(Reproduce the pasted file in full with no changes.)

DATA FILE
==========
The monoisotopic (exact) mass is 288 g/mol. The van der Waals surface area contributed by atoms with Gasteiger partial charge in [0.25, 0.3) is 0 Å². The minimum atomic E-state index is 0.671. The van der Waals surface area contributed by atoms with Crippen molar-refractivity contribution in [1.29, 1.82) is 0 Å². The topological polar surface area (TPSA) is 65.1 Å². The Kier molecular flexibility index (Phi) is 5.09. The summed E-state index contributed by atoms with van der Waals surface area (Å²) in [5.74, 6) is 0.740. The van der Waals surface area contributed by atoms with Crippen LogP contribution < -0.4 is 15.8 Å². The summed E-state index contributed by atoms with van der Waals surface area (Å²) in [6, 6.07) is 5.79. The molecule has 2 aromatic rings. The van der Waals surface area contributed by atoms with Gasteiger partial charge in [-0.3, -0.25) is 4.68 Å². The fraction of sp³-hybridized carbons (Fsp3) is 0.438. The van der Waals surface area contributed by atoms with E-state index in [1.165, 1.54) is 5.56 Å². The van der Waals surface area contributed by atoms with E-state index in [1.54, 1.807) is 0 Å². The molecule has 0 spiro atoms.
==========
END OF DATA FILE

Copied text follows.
The monoisotopic (exact) mass is 288 g/mol. The van der Waals surface area contributed by atoms with Gasteiger partial charge in [0.25, 0.3) is 0 Å². The minimum atomic E-state index is 0.671. The van der Waals surface area contributed by atoms with Crippen molar-refractivity contribution in [1.29, 1.82) is 0 Å². The topological polar surface area (TPSA) is 65.1 Å². The Kier molecular flexibility index (Phi) is 5.09. The summed E-state index contributed by atoms with van der Waals surface area (Å²) in [5.74, 6) is 0.740. The van der Waals surface area contributed by atoms with Crippen LogP contribution < -0.4 is 15.8 Å². The summed E-state index contributed by atoms with van der Waals surface area (Å²) in [6, 6.07) is 5.79. The molecule has 2 aromatic rings. The van der Waals surface area contributed by atoms with Gasteiger partial charge in [-0.3, -0.25) is 4.68 Å². The fraction of sp³-hybridized carbons (Fsp3) is 0.438. The van der Waals surface area contributed by atoms with E-state index in [1.165, 1.54) is 5.56 Å². The van der Waals surface area contributed by atoms with E-state index in [1.54, 1.807) is 0 Å². The molecule has 0 spiro atoms.